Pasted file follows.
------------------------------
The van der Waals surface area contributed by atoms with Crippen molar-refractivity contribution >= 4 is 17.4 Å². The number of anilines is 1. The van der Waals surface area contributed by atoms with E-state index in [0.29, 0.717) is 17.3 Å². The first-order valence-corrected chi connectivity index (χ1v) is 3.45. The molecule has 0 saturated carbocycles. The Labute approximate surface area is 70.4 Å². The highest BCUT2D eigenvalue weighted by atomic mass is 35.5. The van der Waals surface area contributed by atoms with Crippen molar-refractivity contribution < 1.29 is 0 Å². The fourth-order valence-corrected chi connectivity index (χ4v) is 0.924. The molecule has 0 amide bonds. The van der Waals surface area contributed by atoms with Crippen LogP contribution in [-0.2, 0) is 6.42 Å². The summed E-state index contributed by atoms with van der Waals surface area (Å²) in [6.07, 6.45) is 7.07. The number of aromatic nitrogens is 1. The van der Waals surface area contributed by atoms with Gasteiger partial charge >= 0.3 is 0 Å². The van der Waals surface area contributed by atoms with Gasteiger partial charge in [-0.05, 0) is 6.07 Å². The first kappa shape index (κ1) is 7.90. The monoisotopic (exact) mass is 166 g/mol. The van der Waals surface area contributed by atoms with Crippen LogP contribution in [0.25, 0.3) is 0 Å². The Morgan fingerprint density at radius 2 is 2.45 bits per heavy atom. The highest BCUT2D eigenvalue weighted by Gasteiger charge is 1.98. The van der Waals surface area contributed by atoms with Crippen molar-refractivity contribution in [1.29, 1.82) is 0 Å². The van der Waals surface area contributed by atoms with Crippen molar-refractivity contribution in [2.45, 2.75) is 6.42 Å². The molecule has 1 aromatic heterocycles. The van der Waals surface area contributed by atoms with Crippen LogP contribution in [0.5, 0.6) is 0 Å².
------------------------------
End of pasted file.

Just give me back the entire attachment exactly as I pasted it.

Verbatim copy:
The van der Waals surface area contributed by atoms with Crippen molar-refractivity contribution >= 4 is 17.4 Å². The number of anilines is 1. The van der Waals surface area contributed by atoms with E-state index in [0.29, 0.717) is 17.3 Å². The first-order valence-corrected chi connectivity index (χ1v) is 3.45. The molecule has 0 saturated carbocycles. The Labute approximate surface area is 70.4 Å². The highest BCUT2D eigenvalue weighted by atomic mass is 35.5. The van der Waals surface area contributed by atoms with Crippen molar-refractivity contribution < 1.29 is 0 Å². The fourth-order valence-corrected chi connectivity index (χ4v) is 0.924. The molecule has 0 amide bonds. The van der Waals surface area contributed by atoms with Crippen LogP contribution in [-0.2, 0) is 6.42 Å². The summed E-state index contributed by atoms with van der Waals surface area (Å²) in [6.07, 6.45) is 7.07. The number of aromatic nitrogens is 1. The van der Waals surface area contributed by atoms with Gasteiger partial charge >= 0.3 is 0 Å². The van der Waals surface area contributed by atoms with Gasteiger partial charge in [-0.05, 0) is 6.07 Å². The first kappa shape index (κ1) is 7.90. The monoisotopic (exact) mass is 166 g/mol. The van der Waals surface area contributed by atoms with Crippen LogP contribution in [0.25, 0.3) is 0 Å². The Morgan fingerprint density at radius 2 is 2.45 bits per heavy atom. The highest BCUT2D eigenvalue weighted by Gasteiger charge is 1.98. The van der Waals surface area contributed by atoms with Crippen molar-refractivity contribution in [1.29, 1.82) is 0 Å². The van der Waals surface area contributed by atoms with Crippen molar-refractivity contribution in [2.45, 2.75) is 6.42 Å². The molecule has 1 aromatic heterocycles. The van der Waals surface area contributed by atoms with Crippen LogP contribution in [0.5, 0.6) is 0 Å².